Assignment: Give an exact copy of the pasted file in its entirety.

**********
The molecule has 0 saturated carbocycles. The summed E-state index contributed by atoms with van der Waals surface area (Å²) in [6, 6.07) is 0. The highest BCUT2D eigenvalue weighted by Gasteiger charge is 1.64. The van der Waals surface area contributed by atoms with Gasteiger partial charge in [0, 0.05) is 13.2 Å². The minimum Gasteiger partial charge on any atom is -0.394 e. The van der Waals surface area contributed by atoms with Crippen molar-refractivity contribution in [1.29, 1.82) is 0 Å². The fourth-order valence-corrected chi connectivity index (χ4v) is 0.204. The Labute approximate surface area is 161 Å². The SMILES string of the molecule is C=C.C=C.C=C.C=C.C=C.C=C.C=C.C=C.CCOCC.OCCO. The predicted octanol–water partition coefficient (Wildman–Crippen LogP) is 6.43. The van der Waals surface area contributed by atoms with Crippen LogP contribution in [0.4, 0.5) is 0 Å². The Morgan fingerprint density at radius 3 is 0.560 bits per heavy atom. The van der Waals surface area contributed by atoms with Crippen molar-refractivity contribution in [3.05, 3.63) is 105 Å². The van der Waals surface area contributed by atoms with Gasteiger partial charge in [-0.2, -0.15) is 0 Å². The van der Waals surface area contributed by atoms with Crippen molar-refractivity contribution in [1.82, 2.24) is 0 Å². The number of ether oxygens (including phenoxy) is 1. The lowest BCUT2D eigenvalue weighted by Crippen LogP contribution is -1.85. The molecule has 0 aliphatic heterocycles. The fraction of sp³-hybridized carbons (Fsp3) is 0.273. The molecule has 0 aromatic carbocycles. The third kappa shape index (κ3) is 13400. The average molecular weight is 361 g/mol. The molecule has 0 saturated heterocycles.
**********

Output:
The molecule has 0 saturated carbocycles. The summed E-state index contributed by atoms with van der Waals surface area (Å²) in [6, 6.07) is 0. The highest BCUT2D eigenvalue weighted by Gasteiger charge is 1.64. The van der Waals surface area contributed by atoms with Gasteiger partial charge in [0, 0.05) is 13.2 Å². The minimum Gasteiger partial charge on any atom is -0.394 e. The van der Waals surface area contributed by atoms with Crippen molar-refractivity contribution in [1.29, 1.82) is 0 Å². The fourth-order valence-corrected chi connectivity index (χ4v) is 0.204. The Labute approximate surface area is 161 Å². The SMILES string of the molecule is C=C.C=C.C=C.C=C.C=C.C=C.C=C.C=C.CCOCC.OCCO. The predicted octanol–water partition coefficient (Wildman–Crippen LogP) is 6.43. The van der Waals surface area contributed by atoms with Crippen LogP contribution in [0.4, 0.5) is 0 Å². The Morgan fingerprint density at radius 3 is 0.560 bits per heavy atom. The van der Waals surface area contributed by atoms with Crippen molar-refractivity contribution in [3.05, 3.63) is 105 Å². The van der Waals surface area contributed by atoms with Gasteiger partial charge in [-0.2, -0.15) is 0 Å². The van der Waals surface area contributed by atoms with Crippen molar-refractivity contribution in [1.82, 2.24) is 0 Å². The number of ether oxygens (including phenoxy) is 1. The lowest BCUT2D eigenvalue weighted by Crippen LogP contribution is -1.85. The molecule has 0 aliphatic heterocycles. The fraction of sp³-hybridized carbons (Fsp3) is 0.273. The molecule has 0 aromatic carbocycles. The third kappa shape index (κ3) is 13400. The average molecular weight is 361 g/mol. The molecule has 0 saturated heterocycles.